CM/FW: Josef Pirrung (Germany)
Josef Pirrung played 304 games for Kaiserslautern between 1969 and 1981.  He is among the top appearance player for the club. At the end of his career, he played for Wormatia Worms. For the national team, he was on the 40 member list for the 1974 World Cup Finals, but did not make the cut. He earned two senior caps in 1974 after the World Cup Finals.

AM/FW: Fritz Walter (Germany)
Fritz Walter was the captain of the 1954 World Cup winning team.  His brother Ottar Walter was also on that team. He had over 60 caps and also went to the 1958 World Cup Finals. He was selected as the UEFA Golden Player for Germany at the 50th anniversary of UEFA in 2004. During the War, he captured as a POW and his life was spared because the guards recognised him as a famous footballer. He played his entire career with Kaiserslautern between 1937 and 1959.

ST: Miroslav Klose (Germany)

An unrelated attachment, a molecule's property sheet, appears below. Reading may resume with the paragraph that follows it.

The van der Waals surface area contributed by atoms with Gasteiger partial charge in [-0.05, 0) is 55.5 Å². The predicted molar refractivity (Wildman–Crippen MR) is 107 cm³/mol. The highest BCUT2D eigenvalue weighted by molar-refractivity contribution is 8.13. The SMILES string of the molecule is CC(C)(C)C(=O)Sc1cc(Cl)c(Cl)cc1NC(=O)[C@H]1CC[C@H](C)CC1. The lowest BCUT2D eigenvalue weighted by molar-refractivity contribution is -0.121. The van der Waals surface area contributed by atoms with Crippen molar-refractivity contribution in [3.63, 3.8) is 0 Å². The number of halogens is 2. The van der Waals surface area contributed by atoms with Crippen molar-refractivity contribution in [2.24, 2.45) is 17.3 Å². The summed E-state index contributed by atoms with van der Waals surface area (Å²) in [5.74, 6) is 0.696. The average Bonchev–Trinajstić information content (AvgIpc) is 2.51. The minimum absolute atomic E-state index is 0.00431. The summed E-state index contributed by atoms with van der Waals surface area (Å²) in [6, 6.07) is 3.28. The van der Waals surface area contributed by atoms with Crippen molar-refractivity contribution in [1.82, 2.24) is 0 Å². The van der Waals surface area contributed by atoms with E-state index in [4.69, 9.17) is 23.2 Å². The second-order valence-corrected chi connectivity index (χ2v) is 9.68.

Miroslav Klose is best known for his performances with the German national team. He was part of the German squad that won the 2014 FIFA World Cup.  He is the top goalscorer in the history of the FIFA World Cup, having scored 16 goals. Klose is also the top scorer of all time for Germany. He spent most of his career playing in Germany, but played in Italy at the end of his career. He was born in Poland of German ethnicity. His father was capped by Poland.
Miroslav Klose

ST: Ottmar Walter (Germany)
Ottmar Walter played together with his brother, Fritz Walter, at the club 1. FC Kaiserslautern. They also played together for the Germany national football team in the 1954 FIFA World Cup. Walter scored four goals in the tournament as West Germany won their first ever World Cup title. In total, Walter earned 20 caps and scored 10 goals for Germany. For his club 1. FC Kaiserslautern he scored unequaled 336 goals in 321 league and cup matches.

ST: Olaf Marschall (Germany)
Olaf Marschall was a star player in East Germany before the reunification.  He joined Austrian outfit SCN Admira/Wacker.  He joined Dynamo Dresden to help the East German outfit escape relegation from the German Bundesliga in 1993–94. In 1994, he joined 1. FC Kaiserslautern and established himself as one of the elite scorers in the Bundesliga. He won the DFB-Pokal in 1996 and in 1998 the Bundesliga title.  he earned caps for both East Germany and Germany.